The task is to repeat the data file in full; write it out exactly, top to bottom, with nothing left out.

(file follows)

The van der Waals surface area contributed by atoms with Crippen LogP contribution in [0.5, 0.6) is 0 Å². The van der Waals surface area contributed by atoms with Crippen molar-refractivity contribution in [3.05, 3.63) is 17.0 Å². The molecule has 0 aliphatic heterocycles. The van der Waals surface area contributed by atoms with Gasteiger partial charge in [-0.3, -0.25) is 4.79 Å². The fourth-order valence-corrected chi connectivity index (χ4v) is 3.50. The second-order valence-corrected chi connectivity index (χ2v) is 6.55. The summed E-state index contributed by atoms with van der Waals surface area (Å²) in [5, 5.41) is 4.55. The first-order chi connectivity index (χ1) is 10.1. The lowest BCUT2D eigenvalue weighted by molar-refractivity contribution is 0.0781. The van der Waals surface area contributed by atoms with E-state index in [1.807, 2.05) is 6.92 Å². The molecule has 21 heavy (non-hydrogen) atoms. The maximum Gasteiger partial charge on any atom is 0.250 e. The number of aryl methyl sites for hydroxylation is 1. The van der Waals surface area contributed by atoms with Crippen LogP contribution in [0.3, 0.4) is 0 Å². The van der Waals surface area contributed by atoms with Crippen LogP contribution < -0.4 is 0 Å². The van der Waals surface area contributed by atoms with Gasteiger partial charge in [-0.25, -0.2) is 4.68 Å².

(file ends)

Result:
The van der Waals surface area contributed by atoms with Crippen LogP contribution in [0.5, 0.6) is 0 Å². The van der Waals surface area contributed by atoms with Crippen molar-refractivity contribution in [3.05, 3.63) is 17.0 Å². The molecule has 0 aliphatic heterocycles. The van der Waals surface area contributed by atoms with Gasteiger partial charge in [-0.3, -0.25) is 4.79 Å². The fourth-order valence-corrected chi connectivity index (χ4v) is 3.50. The second-order valence-corrected chi connectivity index (χ2v) is 6.55. The summed E-state index contributed by atoms with van der Waals surface area (Å²) in [5, 5.41) is 4.55. The first-order chi connectivity index (χ1) is 10.1. The lowest BCUT2D eigenvalue weighted by molar-refractivity contribution is 0.0781. The van der Waals surface area contributed by atoms with E-state index in [1.807, 2.05) is 6.92 Å². The molecule has 21 heavy (non-hydrogen) atoms. The maximum Gasteiger partial charge on any atom is 0.250 e. The number of aryl methyl sites for hydroxylation is 1. The van der Waals surface area contributed by atoms with Crippen LogP contribution in [0.3, 0.4) is 0 Å². The van der Waals surface area contributed by atoms with Crippen LogP contribution < -0.4 is 0 Å². The van der Waals surface area contributed by atoms with Gasteiger partial charge in [-0.25, -0.2) is 4.68 Å².